President Obama gave a talk at the Massachusetts Institute of Technology today, focusing on energy policy and global warming. While the President’s MIT comments on global warming are important, especially as we head into the Senate debate on the Kerry-Boxer cap and trade bill and the international climate change conference in Copenhagen in December, there’s an MIT professor whose work on the topic may also prove very influential – Richard Lindzen, the Alfred P. Sloan Professor of Meteorology at MIT.

President Obama and Dr. Lindzen could scarcely be further apart on the issue. The President has described global warming as a dire crisis and has stated that combating it will be a high priority in his administration. On the other hand, Lindzen is perhaps the most influential of a growing number of scientists who dissent from such alarmism. Lindzen sees a wide gulf between the not-so-alarming scientific realities of warming and the apocalyptic scenarios that have catapulted it into the headlines. He fears that global warming policies based on such hype would do more harm than good. He has also spoken out against the attempts to intimidate and marginalize dissenters such as himself, something that President Obama unfortunately engaged in during his speech.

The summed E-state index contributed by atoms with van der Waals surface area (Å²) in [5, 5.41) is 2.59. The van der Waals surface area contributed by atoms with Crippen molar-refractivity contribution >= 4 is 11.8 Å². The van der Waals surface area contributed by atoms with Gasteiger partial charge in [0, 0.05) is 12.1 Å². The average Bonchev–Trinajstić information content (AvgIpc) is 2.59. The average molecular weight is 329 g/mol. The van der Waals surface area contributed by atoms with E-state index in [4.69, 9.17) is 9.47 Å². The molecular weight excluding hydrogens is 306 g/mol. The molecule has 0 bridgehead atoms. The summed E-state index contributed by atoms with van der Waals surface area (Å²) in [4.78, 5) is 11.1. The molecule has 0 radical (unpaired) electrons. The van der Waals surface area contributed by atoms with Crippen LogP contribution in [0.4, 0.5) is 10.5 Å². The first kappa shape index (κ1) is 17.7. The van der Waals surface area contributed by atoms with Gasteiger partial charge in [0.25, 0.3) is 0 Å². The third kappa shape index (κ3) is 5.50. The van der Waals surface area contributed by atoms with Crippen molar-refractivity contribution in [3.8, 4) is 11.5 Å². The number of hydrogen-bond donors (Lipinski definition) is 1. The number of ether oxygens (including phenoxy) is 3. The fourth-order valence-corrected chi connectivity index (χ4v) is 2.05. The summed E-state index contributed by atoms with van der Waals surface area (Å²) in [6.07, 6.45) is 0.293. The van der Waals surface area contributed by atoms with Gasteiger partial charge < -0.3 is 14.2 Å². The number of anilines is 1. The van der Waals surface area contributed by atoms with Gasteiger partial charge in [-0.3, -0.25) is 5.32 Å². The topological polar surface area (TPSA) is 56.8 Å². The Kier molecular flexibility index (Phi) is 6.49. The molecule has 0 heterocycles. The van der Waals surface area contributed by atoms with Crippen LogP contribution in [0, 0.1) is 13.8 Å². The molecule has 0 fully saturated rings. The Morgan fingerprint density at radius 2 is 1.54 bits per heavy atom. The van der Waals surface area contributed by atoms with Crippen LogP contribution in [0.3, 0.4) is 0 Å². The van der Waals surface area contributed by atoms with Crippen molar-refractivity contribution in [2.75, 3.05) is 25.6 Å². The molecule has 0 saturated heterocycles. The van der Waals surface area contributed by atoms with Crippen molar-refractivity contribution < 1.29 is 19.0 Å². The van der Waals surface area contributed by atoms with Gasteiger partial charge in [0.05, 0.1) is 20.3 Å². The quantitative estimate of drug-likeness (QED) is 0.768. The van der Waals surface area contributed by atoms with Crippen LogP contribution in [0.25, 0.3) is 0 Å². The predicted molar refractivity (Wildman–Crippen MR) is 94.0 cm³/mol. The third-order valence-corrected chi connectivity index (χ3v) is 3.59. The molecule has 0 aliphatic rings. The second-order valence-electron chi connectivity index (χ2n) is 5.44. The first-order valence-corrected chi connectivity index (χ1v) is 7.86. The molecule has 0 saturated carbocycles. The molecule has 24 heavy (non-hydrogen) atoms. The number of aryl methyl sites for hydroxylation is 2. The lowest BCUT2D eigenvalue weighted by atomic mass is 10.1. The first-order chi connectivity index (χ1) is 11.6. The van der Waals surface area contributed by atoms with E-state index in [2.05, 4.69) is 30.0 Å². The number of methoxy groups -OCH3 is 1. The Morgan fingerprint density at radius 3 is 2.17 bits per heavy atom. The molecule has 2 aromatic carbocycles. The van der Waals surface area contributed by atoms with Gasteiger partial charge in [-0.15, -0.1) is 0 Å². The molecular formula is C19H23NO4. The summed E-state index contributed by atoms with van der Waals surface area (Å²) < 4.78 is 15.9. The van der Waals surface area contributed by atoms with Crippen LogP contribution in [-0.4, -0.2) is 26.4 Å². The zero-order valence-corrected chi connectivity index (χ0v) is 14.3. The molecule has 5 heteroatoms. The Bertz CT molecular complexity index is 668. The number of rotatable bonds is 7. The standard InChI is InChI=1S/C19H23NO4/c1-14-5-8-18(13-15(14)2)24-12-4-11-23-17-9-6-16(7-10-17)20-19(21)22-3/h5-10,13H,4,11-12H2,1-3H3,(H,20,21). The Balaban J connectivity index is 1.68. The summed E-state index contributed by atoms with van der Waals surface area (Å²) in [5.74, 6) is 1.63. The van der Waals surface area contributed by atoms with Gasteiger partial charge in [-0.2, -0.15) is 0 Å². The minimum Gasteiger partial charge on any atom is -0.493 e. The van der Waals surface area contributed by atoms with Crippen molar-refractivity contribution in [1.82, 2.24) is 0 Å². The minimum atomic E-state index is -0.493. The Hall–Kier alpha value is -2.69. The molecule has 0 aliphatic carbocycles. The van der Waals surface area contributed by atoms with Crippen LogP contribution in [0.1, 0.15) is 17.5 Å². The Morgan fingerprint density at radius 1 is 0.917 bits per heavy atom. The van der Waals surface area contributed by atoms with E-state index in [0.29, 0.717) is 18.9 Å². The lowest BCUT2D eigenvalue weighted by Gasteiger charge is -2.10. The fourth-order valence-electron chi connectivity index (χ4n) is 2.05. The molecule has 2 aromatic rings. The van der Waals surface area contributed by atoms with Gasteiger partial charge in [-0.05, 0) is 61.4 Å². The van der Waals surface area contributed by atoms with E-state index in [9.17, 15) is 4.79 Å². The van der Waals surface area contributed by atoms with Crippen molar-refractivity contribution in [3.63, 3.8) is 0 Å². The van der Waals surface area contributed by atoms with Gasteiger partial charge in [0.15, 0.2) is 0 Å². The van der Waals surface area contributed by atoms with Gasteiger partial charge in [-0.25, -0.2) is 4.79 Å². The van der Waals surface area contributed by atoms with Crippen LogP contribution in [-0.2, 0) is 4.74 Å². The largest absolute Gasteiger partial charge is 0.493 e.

Most recently, Dr. Lindzen has coauthored a paper concluding that the impact of carbon dioxide emissions from fossil fuels on the earth’s temperature may be only a fraction as much as some had previously thought. In other words, other factors play a much bigger role in temperature trends than man made emissions from energy use. This would help explain why there has been no global warming for a decade or more even though carbon dioxide emissions have continued to increase. Most importantly, his work raises serious questions whether the multi-trillion dollar price tag of any efforts to try to ratchet down carbon dioxide emissions make sense.

Those interested in a counterpoint to the President’s talk can listen to Dr. Lindzen in Washington DC on October 26th at CEI.